Citation Style Language

Relationship between article/entry and respective sub-item types

Currently, we have article and entry and both item types seem to have sub-item types.

For article:

  • article-magazine
  • article-newspaper
  • article-journal

For entry:

  • entry-dictionary
  • entry-encyclopedia

What is the relationship between these sub-item types and their respective parents? Is there a relationship at all?

None. They are distinct types. There is no way they could be related; types are mutually exclusive, and there is nothing in the spec that changes the output depending on the type, except the boolean check in a choose branch, which compares one type at a time and does not do any fallback comparison, which would be essentially just annoying to implement and wouldn’t gain anything. `type=“entry entry-dictionary” works fine.

Ok. But then: Why do entry and article exist after all? I don’t know about other reference managers, but at least Zotero doesn’t seem to use those types.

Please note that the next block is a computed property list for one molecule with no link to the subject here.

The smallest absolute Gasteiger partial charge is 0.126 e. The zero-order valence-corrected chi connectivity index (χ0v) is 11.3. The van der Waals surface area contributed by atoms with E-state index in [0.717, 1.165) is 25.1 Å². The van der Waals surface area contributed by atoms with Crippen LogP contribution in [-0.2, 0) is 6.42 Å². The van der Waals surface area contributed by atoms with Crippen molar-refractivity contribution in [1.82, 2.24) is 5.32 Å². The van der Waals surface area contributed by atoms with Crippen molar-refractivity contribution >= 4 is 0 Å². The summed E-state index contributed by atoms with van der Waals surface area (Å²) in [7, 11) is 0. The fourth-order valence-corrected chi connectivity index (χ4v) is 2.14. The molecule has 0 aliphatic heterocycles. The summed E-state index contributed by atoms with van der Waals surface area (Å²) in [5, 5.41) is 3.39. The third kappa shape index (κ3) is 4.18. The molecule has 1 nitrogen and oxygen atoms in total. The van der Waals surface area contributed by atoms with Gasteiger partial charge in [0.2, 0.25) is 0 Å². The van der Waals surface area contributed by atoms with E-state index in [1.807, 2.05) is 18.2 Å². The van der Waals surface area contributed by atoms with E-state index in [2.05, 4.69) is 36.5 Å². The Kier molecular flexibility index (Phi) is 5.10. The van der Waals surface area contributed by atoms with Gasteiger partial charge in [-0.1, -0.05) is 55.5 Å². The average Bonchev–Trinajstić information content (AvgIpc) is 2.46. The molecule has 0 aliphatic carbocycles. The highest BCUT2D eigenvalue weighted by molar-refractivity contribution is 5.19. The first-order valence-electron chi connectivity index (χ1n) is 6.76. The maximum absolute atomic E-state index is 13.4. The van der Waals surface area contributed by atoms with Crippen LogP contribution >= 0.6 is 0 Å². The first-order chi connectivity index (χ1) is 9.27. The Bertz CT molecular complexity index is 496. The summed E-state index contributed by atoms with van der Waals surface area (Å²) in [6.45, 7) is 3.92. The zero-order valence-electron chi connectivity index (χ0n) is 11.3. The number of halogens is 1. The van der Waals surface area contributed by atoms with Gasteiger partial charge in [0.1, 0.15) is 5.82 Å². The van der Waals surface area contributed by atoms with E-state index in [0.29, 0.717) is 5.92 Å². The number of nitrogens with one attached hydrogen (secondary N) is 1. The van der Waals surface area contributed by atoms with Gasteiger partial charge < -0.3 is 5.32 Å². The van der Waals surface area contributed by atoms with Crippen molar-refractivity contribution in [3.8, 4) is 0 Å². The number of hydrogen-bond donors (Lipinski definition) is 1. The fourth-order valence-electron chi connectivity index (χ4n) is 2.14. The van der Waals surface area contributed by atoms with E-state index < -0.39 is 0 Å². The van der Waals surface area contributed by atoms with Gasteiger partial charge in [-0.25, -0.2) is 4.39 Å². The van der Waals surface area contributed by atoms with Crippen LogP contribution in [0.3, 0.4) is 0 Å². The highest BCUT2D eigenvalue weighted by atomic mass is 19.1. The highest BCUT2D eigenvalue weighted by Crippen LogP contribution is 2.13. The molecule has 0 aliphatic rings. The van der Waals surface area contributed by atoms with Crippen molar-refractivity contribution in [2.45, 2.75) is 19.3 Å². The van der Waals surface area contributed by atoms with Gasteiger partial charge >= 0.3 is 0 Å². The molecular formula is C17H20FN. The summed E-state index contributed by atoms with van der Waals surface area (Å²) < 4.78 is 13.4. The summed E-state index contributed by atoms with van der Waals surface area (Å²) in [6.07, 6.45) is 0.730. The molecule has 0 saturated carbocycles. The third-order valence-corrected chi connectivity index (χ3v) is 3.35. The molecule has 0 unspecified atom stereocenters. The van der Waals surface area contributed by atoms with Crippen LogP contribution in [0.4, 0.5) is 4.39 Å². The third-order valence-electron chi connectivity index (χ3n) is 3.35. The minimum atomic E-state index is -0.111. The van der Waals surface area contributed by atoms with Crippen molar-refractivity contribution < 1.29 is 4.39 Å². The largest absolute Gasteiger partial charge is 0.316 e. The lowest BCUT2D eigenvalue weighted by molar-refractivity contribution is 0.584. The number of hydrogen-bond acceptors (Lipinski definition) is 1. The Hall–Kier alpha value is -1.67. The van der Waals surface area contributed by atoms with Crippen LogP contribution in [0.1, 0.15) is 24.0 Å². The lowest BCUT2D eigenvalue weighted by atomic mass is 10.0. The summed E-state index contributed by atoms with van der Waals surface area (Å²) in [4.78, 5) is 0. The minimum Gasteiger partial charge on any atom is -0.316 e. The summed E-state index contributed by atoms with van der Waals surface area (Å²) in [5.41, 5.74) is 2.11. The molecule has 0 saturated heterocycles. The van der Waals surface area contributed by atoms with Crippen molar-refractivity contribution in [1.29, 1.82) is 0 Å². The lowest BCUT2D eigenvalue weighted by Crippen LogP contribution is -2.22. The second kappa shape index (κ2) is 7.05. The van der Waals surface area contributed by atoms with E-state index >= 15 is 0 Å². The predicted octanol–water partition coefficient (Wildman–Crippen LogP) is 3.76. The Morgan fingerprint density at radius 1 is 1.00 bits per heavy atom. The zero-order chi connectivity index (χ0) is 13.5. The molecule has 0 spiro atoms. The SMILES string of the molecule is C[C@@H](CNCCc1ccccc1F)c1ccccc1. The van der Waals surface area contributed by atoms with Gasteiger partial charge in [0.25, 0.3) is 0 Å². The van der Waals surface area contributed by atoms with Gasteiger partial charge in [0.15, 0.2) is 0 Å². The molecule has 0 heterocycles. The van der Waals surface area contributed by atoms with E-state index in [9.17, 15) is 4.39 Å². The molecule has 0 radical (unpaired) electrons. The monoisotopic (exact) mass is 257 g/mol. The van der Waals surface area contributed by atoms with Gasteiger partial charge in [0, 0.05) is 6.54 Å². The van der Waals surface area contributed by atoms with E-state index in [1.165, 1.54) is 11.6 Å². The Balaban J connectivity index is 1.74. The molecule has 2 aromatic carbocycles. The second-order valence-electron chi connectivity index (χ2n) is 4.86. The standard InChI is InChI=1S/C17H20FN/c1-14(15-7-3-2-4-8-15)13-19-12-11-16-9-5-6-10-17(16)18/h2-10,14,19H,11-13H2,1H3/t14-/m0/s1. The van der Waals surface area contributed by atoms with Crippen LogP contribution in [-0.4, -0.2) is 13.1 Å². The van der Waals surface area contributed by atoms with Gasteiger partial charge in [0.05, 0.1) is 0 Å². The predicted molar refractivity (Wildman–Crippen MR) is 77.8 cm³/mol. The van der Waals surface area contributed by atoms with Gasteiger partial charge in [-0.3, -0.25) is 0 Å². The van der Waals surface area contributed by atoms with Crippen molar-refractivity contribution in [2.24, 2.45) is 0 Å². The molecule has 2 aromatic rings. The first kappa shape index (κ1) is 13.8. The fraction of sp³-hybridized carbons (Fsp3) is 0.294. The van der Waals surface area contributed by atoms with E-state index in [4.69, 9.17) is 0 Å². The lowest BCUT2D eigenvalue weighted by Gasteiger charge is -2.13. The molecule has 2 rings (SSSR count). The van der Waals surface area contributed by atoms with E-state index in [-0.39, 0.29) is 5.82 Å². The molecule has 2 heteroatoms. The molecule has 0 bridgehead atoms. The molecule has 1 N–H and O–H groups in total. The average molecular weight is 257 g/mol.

Yes, this is an area where CSL practice has diverged from its orgininal vision. I think these were intended as fallbacks, so you define article and that gets applied to all article subtypes unless the specific subtype is defined. That obviously was never implemented and I honestly see little benefit for it (styles tend to handle newspapers and journals completely different, say), so my vote would be to mark these as deprecated in 1.1 and retire them down the road.

Ok. Fine. I’ll move the discussion over to the csl-evolution repo. I hope that’s appropriate.

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Yes to first part of this, no to second. It was just never implemented in Zotero, etc.

To a degree, I actually see the three “fallback” items as fairly useful and meaningful in their own senses. post is widely used for forum posts and social media. article has been discussed as a place for preprints, working papers, and other “posted content” (in the CrossRef definition) in repositories. entry is useful for things like database entries (e.g., PsycTESTS entries or CIA Factbook) that aren’t really dataset or report. My vote would be for retaining and more clearly defining these three.

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